By Anonym 16 Sep

Victor Hugo

Hardly had the light been extinguished, when a peculiar trembling began to affect the netting under which the three children lay. It consisted of a multitude of dull scratches which produced a metallic sound, as if claws and teeth were gnawing at the copper wire. This was accompanied by all sorts of little piercing cries. The little five-year-old boy, on hearing this hubbub overhead, and chilled with terror, jogged his brother's elbow; but the elder brother had already shut his peepers, as Gavroche had ordered. Then the little one, who could no longer control his terror, questioned Gavroche, but in a very low tone, and with bated breath:-- "Sir?" "Hey?" said Gavroche, who had just closed his eyes. "What is that?" "It's the rats," replied Gavroche. And he laid his head down on the mat again. The rats, in fact, who swarmed by thousands in the carcass of the elephant, and who were the living black spots which we have already mentioned, had been held in awe by the flame of the candle, so long as it had been lighted; but as soon as the cavern, which was the same as their city, had returned to darkness, scenting what the good story-teller Perrault calls "fresh meat," they had hurled themselves in throngs on Gavroche's tent, had climbed to the top of it, and had begun to bite the meshes as though seeking to pierce this new-fangled trap. Still the little one could not sleep. "Sir?" he began again. "Hey?" said Gavroche. "What are rats?" "They are mice." This explanation reassured the child a little. He had seen white mice in the course of his life, and he was not afraid of them. Nevertheless, he lifted up his voice once more. "Sir?" "Hey?" said Gavroche again. "Why don't you have a cat?" "I did have one," replied Gavroche, "I brought one here, but they ate her." This second explanation undid the work of the first, and the little fellow began to tremble again. The dialogue between him and Gavroche began again for the fourth time:-- "Monsieur?" "Hey?" "Who was it that was eaten?" "The cat." "And who ate the cat?" "The rats." "The mice?" "Yes, the rats." The child, in consternation, dismayed at the thought of mice which ate cats, pursued:-- "Sir, would those mice eat us?" "Wouldn't they just!" ejaculated Gavroche. The child's terror had reached its climax. But Gavroche added:-- "Don't be afraid. They can't get in. And besides, I'm here! Here, catch hold of my hand. Hold your tongue and shut your peepers!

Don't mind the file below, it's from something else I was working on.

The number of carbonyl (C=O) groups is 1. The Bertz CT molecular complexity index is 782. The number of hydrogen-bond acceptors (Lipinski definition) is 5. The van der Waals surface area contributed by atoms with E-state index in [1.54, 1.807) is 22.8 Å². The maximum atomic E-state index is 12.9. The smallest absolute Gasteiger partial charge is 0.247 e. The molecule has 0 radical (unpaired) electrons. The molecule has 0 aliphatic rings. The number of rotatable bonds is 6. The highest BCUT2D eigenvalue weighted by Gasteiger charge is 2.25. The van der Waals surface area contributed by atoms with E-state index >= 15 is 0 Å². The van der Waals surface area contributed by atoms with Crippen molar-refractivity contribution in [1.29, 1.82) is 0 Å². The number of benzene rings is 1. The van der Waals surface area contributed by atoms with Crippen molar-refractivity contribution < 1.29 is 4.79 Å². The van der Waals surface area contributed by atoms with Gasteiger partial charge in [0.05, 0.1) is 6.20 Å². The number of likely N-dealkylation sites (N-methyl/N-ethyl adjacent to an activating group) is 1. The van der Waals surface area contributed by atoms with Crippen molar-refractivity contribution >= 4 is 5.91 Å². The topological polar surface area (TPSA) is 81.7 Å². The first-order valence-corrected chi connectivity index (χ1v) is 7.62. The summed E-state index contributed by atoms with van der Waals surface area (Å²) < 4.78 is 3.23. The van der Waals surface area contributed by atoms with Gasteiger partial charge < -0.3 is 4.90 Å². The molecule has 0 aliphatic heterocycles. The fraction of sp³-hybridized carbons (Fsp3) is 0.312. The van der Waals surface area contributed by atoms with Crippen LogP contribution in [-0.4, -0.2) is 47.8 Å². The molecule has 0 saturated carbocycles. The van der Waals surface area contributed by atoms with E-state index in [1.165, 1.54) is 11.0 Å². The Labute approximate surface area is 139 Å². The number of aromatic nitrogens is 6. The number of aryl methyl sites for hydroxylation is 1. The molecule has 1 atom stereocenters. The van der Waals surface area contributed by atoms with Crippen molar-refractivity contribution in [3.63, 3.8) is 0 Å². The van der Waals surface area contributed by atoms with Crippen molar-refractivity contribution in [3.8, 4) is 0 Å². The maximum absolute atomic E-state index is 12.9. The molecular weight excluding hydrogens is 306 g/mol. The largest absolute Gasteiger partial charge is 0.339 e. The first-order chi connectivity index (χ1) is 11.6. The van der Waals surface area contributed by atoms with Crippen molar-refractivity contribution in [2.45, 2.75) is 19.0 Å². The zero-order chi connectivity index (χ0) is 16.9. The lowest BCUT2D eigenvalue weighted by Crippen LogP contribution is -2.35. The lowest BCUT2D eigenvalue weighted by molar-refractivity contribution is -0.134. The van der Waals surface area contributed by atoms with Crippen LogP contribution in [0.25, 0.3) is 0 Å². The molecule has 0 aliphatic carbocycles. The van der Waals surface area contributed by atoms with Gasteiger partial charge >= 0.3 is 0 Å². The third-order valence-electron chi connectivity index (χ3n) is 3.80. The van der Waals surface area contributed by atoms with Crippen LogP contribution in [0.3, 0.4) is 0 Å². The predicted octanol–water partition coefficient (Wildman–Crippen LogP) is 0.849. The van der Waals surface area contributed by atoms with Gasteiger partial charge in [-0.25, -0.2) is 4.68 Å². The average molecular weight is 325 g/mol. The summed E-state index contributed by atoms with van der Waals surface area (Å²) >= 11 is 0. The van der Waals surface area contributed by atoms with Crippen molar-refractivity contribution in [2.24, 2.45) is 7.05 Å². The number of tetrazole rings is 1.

By Anonym 13 Sep

Victor Hugo

I am not in the world to care for my life, but for souls.

By Anonym 15 Sep

Victor Hugo

Thought is the labor of the intellect, reverie is its pleasure.

By Anonym 15 Sep

Victor Hugo

Certaines personnes sont méchantes uniquement par besoin de parler. Leur conversation, causerie dans le salon, bavardage dans l`antichambre, est comme ces cheminées qui usent vite le bois; il leur faut beaucoup de combustible; et le combustible, c'est le prochain.

By Anonym 13 Sep

Victor Hugo

Her soul trembled on her lips like a drop of dew on a flower.

By Anonym 18 Sep

Victor Hugo

Social problems go beyond borders. The sores of the human race, these running sores that cover the glove, don't stop at red or blue lines drawn on the map. Wherever men are ignorant and desperate, wherever women sell themselves for bread, wherever children suffer for want of instruction or a warm hearth, Les Misérables knocks on the door and says: Open up, I have come for you.

By Anonym 15 Sep

Victor Hugo

Blacheville smiles with the self-satisfied smugness of a man whose vanity is tickled

By Anonym 16 Sep

Victor Hugo

I have an old hat which is not worth three francs, I have a coat which lacks buttons in front, my shirt is all ragged, my elbows are torn, my boots let in the water; for the last six weeks I have not thought about it, and I have not told you about it. You only see me at night, and you give me your love; if you were to see me in the daytime, you would give me a sou!

By Anonym 15 Sep

Victor Hugo

To think is of itself to be useful; it is always and in all cases a striving toward God.